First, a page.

George Stanley WHITE

WHITE, The Hon. George Stanley, P.C., Q.C.

Personal Data

Party
Progressive Conservative
Constituency
Hastings--Frontenac (Ontario)
Birth Date
November 17, 1897
Deceased Date
January 6, 1977
Website
http://en.wikipedia.org/wiki/George_Stanley_White
PARLINFO
http://www.parl.gc.ca/parlinfo/Files/Parliamentarian.aspx?Item=2a9ae8fb-7717-4e1b-980d-a158b2437895&Language=E&Section=ALL
Profession
barrister and solicitor, lawyer

Parliamentary Career

March 26, 1940 - April 16, 1945
NAT
  Hastings--Peterborough (Ontario)
June 11, 1945 - April 30, 1949
PC
  Hastings--Peterborough (Ontario)
June 27, 1949 - June 13, 1953
PC
  Hastings--Peterborough (Ontario)
August 10, 1953 - April 12, 1957
PC
  Hastings--Frontenac (Ontario)
June 10, 1957 - February 1, 1958
PC
  Hastings--Frontenac (Ontario)
  • Government Whip in the Senate (January 1, 1958 - January 1, 1963)

Most Recent Speeches (Page 182 of 185)


November 15, 1940

Mr. WHITE:

May I interrupt the minister? He mentioned something about going to the ordnance branch. That may be all right, but if the ordnance branch had not received these supplies they simply could not pass them along.

Topic:   GOVERNOR GENERAL'S SPEECH
Subtopic:   CONTINUATION OF DEBATE ON ADDRESS IN REPLY
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November 13, 1940

Mr. WHITE:

I want to mention just one other matter and then I shall have finished. For many years there has been a great deal of resentment among the veterans of the last war with regard to the manner in which they have been treated by the pension department. I am quite frank in saying that the Conservative party have not treated the veterans any

The Address-Mr. White

better than they have been treated by the Liberal party. Certain conditions which have existed since the last war must not be allowed to creep into the method of granting pensions in connection with this war, and I would suggest that the Minister of Pensions and National Health (Mr. Mackenzie) seriously consider overhauling his pensions staff and appointing examiners and officials with a little more sympathy for the private soldier than that possessed by a slab of Scotch granite. I have handled many cases for veterans before the pension board, but you soon find out that you are up against a stone wall. The pension department hides behind the old bogy that the injury or condition complained of was not contracted during war service or could not be traced back to war service, and the entire onus of proving his case is placed on the soldier. The average private soldier has neither the means nor the opportunity to do this; and in any event I can easily imagine the feelings of the average man appearing before this hard-hearted board with all its endless red tape. The pension board takes the position that its officials and doctors are always right, and it pays very little if any attention .to the opinions of civilian doctors.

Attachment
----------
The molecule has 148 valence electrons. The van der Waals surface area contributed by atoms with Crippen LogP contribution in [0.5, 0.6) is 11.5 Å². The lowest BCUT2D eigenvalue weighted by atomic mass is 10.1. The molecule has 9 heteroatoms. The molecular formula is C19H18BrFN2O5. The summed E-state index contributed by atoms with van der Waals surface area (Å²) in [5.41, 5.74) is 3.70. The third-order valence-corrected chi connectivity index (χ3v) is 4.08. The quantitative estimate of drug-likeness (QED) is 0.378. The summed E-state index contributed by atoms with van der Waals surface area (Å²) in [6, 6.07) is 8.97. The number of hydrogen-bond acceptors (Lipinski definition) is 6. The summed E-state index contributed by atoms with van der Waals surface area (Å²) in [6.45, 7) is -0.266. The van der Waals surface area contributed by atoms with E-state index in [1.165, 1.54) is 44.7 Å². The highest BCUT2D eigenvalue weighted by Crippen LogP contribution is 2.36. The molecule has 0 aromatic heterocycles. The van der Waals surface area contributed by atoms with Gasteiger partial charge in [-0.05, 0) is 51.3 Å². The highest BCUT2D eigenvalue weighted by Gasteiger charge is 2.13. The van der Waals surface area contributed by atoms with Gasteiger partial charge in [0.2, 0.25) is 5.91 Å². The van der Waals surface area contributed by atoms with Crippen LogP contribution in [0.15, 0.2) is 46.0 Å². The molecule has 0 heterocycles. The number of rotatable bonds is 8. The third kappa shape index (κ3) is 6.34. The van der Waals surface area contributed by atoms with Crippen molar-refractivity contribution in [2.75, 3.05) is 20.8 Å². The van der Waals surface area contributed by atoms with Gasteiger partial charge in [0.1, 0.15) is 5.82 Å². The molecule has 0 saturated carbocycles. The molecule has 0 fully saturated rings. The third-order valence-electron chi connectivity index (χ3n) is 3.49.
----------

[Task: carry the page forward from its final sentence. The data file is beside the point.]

Already the pension board is beginning to operate in the same way with regard to the present war; I might briefly state a case to illustrate my point. This man enlisted on October 24, 1939. He had two medical boards; he w'as X-rayed and placed in category A. In December, 1939, he proceeded to England, but on account of inferior and ill-fitting boots he developed trouble with his feet. On April 4 he was reboarded, placed in category E and sent home. He was discharged on May 16, 1940, and needless to say has received no pension. The man is unable to stand on his feet for any length of time at work. He applied for a pension but his application was refused. The official letter from the pension board reads:

This ex-soldier was discharged from the Canadian active service force on account of medical unfitness.

The commission rules that the conditions noted above are pre-enlistment, not aggravated during service.

I have applied for a second hearing, and the matter is now pending. Surely these men are entitled to the benefit of the doubt, if there is any doubt. It has been the custom to laud and praise the soldier to the skies, but here we have such matters as free transportation- I was going to mention allowances-and pensions which must be dealt with. Surely it is the duty of this government to see that every last soldier receives everything coming to him.

[Mr. White.)

In conclusion I should like to just pass on a remark made to me a short time ago at the Trenton airport. I was speaking to a number of young Americans who had seen fit to come to Canada and join the air force. To one young American coming from California I said, " Just what made you decide to enlist in our army?" His reply was, " We are still brothers under the skin, and I just had to come."

Topic:   GOVERNOR GENERAL'S SPEECH
Subtopic:   CONTINUATION OF DEBATE ON ADDRESS IN REPLY
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November 13, 1940

Mr. WHITE:

Yes.

Topic:   GOVERNOR GENERAL'S SPEECH
Subtopic:   CONTINUATION OF DEBATE ON ADDRESS IN REPLY
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November 13, 1940

Mr. WHITE:

I could finish in just a moment if I might have permission.

Topic:   GOVERNOR GENERAL'S SPEECH
Subtopic:   CONTINUATION OF DEBATE ON ADDRESS IN REPLY
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November 13, 1940

Mr. WHITE:

One free leave a month, and one at his own expense.

Topic:   GOVERNOR GENERAL'S SPEECH
Subtopic:   CONTINUATION OF DEBATE ON ADDRESS IN REPLY
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